Education, Business, & Law

Why more companies are standing up on social issues

From the war in Ukraine to anti-LGBTQ+ legislation in Florida, companies are increasingly speaking out on social issues. Wharton management professor Stephanie Creary explains why silence is no longer golden for firms.

From Knowledge at Wharton

Facing climate change with optimism

In the course titled Climate Change & the Energy Evolution, University of Pennsylvania Carey Law students learn how to use their legal skills to decarbonize the world’s economy.

From Penn Law

Can the U.S. avoid a recession?

Many economists are warning of a recession, while Wall Street bulls are saying those fears are overblown. Wharton experts weigh in on what’s ahead for the U.S. economy.

From Knowledge at Wharton

Supporting education in Ghana

The Graduate School of Education’s Sharon Wolf is leading a research project on reaching parents in remote and impoverished regions of Ghana with supportive text messages to share information on helping their children, especially girls, succeed in school.

Louisa Shepard



In the News


Neuroscience

Both nature and nurture contribute to signatures of socioeconomic status in the brain

Gideon Nave of the Wharton School and Martha Farah of the School of Arts & Sciences are quoted on their work that found evidence that both genetics and environmental influences contribute to the impact of socioeconomic status in a complex interplay with effects that span a variety of brain regions.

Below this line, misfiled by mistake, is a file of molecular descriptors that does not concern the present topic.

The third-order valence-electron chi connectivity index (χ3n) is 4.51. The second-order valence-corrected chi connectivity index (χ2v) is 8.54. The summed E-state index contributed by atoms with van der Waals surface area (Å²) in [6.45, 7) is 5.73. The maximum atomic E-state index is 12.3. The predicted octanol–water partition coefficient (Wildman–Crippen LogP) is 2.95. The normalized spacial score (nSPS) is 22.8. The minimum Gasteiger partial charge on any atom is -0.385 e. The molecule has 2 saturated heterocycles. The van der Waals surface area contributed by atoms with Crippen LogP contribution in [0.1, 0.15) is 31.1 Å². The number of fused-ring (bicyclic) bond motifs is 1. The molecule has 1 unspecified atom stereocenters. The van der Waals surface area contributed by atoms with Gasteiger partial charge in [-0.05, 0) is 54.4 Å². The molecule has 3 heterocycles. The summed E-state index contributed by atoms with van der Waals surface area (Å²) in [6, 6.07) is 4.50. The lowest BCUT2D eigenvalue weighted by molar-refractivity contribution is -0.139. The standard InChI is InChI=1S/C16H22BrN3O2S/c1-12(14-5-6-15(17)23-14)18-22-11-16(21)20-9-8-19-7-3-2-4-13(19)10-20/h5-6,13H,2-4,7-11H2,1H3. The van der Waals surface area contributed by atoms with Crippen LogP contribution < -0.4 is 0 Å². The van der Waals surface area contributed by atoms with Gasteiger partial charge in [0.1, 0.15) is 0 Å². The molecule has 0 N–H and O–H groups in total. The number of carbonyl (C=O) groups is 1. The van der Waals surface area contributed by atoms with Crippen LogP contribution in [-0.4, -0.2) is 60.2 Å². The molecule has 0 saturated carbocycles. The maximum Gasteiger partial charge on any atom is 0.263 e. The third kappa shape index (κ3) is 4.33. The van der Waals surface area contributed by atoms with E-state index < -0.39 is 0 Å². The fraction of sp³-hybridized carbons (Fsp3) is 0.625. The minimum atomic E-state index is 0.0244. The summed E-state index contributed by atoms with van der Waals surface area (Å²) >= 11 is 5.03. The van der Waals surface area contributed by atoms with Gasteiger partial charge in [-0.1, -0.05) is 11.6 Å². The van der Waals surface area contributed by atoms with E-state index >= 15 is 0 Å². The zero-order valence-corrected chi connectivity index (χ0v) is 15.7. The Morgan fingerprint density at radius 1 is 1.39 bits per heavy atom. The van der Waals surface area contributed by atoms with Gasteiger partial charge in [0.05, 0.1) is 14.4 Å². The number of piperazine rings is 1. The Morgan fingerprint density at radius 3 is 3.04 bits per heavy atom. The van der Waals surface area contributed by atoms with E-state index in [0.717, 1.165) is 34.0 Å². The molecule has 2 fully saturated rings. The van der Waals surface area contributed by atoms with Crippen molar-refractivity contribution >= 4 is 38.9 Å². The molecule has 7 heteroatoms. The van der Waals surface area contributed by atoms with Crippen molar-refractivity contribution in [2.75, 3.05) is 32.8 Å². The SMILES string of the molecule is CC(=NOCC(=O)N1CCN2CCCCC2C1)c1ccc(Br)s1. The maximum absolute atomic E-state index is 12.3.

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The New York Times

The rich are not who we think they are. And happiness is not what we think it is, either

Matthew Killingsworth of the Wharton School has debunked a popular myth that there is no effect of money on happiness beyond $75,000 per year, but he did confirm a law of diminishing returns to money.

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Time.com

You’ll soon be able to look up Supreme Court justices’ Wall Street investments

Kermit Roosevelt of the Law School says a new law can be seen as a test case to see if Congress can in fact, regulate jurists’ behavior after they become Supreme Court justices.

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Philadelphia Inquirer

Can states go bankrupt? Here’s how Puerto Rico did, with a Penn Law prof’s guidance

David S. Skeel of the Law School headed the effort to restructure Puerto Rico’s debt, taxes, and spending after elected leaders couldn’t agree on a working plan.

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Bloomberg News

Appeals court ‘chips away’ high court’s pliant obviousness take

The Law School’s Polk Wagner argues that district courts need some framework and guidance for certain patent cases.

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